Lithograph printing is the traditional process of adding a colour at a time to specially coated paper using metal printing plates. The vast majority of prints available today are produced using this process.
Giclee printing, pronounced gee - clay, is a relatively new digital technique whereby a sophisticated printer sprays on small dots of ink, row by row in a single pass.
Both lithograph and Giclee can produce excellent results that meet the exacting standards of the Fine Art Trade Guild in terms of colour accuracy and permanence. However for the artist and publisher there are some important economic differences. The cost of Giclee paper and inks is very much more than a lithograph and they take much longer to produce (a single large image can take up to an hour to print). The original set up costs though are much lower, the advantage of this is that small edition sizes can be viable. This may prove to be a bonus for both artists and collectors as it means prints of very specialised subjects that would not normally be commercially viable can now be reproduced. Giclee prints can be identified by the fact they have a slightly less shiny surface.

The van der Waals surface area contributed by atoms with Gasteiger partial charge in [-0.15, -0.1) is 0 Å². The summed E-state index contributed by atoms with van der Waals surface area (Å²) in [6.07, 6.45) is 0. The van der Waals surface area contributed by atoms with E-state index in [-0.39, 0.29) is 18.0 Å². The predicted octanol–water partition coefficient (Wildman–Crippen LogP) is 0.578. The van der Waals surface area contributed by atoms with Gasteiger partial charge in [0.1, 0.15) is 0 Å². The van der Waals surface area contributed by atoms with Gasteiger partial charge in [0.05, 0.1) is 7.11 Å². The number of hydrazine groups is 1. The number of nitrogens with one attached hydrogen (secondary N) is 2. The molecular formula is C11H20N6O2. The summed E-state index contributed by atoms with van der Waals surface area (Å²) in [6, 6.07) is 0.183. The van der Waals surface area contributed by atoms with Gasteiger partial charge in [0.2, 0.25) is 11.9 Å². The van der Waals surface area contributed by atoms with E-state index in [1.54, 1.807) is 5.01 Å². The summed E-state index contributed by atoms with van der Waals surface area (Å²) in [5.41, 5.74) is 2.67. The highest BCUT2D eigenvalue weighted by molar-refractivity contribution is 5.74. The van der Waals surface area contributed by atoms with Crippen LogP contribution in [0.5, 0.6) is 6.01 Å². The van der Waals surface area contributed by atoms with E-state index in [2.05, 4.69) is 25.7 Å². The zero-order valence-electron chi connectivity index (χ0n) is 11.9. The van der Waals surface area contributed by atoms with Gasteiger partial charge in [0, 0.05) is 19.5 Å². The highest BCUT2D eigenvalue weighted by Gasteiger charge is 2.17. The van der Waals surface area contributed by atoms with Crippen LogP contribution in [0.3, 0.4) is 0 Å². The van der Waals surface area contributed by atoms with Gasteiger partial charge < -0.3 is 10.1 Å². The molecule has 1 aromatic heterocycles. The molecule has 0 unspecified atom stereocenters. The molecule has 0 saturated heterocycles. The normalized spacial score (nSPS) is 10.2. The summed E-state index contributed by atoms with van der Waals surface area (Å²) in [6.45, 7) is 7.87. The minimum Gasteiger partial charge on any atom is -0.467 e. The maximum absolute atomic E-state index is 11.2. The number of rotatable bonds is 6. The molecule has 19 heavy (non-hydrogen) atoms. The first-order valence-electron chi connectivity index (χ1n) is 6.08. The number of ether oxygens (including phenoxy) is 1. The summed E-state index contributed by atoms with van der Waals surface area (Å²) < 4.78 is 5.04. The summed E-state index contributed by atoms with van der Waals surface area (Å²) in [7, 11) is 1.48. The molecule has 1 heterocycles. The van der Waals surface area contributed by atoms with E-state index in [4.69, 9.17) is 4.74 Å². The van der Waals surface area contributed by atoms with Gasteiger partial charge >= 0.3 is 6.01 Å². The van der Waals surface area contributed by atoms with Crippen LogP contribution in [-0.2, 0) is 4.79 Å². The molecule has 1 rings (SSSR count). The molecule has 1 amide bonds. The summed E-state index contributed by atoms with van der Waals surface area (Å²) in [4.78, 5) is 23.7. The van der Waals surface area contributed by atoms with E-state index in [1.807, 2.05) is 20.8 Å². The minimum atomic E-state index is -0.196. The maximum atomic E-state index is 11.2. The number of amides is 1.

Another advantage of the Giclee method is that it can be equally effective when using canvas as the printing medium, a good Giclee canvas can be difficult to distinguish from an original painting. A number of publishers are now including a small Giclee canvas edition with new print releases.